The Commission's original decision was always an outrageous one, notwithstanding the fact that, since airlines don't operate in properly competitive markets, it may not be appropriate to expect them and the governments who sponsor them to act as if they do. Even the mighty British Airways was sped into the private sector on the back of a huge write-off of government debt. Its extraordinary monopoly of slots at Heathrow might be viewed as another form of state aid altogether.
Even so, it is plainly unfair that now highly efficient private sector airlines like BA be forced to operate against ones kept alive on a constant diet of state handouts. In any other business, many of these airlines would long since have gone to the wall. In the case of Air France, moreover, some of the aid was immediately splashed out on 17 new aircraft, which helped give the airline a competitive edge on long haul transatlantic routes. No amount of fancy language could dress this up as a "restructuring" expense, the only sort of state aid allowed under European rules.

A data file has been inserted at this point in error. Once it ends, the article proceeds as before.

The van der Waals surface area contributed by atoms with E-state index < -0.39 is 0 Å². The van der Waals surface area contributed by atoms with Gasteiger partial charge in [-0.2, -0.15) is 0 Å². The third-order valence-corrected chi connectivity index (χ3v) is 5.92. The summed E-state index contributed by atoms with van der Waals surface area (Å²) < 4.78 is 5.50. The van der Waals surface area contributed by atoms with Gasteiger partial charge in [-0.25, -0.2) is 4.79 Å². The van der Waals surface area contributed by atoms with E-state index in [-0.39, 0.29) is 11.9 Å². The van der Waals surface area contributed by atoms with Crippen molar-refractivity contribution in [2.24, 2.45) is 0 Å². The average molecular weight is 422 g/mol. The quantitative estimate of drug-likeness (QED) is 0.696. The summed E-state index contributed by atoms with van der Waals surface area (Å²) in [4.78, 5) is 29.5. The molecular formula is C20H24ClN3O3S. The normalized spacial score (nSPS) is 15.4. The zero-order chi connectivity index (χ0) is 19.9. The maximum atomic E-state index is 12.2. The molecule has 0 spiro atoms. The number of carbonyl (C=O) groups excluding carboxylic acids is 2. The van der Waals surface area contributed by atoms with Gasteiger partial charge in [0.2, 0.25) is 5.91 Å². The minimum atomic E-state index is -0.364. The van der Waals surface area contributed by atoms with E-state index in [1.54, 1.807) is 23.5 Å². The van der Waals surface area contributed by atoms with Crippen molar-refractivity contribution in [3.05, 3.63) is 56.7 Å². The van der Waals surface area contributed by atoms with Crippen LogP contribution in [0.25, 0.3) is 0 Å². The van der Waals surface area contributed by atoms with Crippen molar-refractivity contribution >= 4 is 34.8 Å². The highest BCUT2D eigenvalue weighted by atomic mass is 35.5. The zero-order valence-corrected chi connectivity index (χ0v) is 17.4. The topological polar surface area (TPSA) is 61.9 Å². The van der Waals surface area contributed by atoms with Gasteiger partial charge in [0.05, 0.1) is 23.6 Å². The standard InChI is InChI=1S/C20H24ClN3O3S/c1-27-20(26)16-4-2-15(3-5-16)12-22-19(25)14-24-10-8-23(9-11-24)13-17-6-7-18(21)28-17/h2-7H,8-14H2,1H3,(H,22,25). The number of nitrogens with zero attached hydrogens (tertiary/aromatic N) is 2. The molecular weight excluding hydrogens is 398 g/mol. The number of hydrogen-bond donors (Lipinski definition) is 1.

So can Air France now be forced to hand the money back? Er, probably not. For a start, it is not obvious the judgment requires any action, and if it doesn't that would allow the Commission to adopt a "point taken" stance and then move on to other business. Nor is it obvious that Air France could in practice pay back all or even some of the money without becoming insolvent. We're all in favour of a rigid adherence to the rules of fair competition but to knock a competitor out of the market altogether in their name might seem just a little counter-productive.
British Airways and others who complained to the Commission about the aid may have scored a victory, but it is all too likely to prove a pyrrhic one. The chances of anything coming of it look remote. All the same, an important marker has been laid down. This is the single European market now. Woe betide anyone who tries that state aid stuff again.Reuse content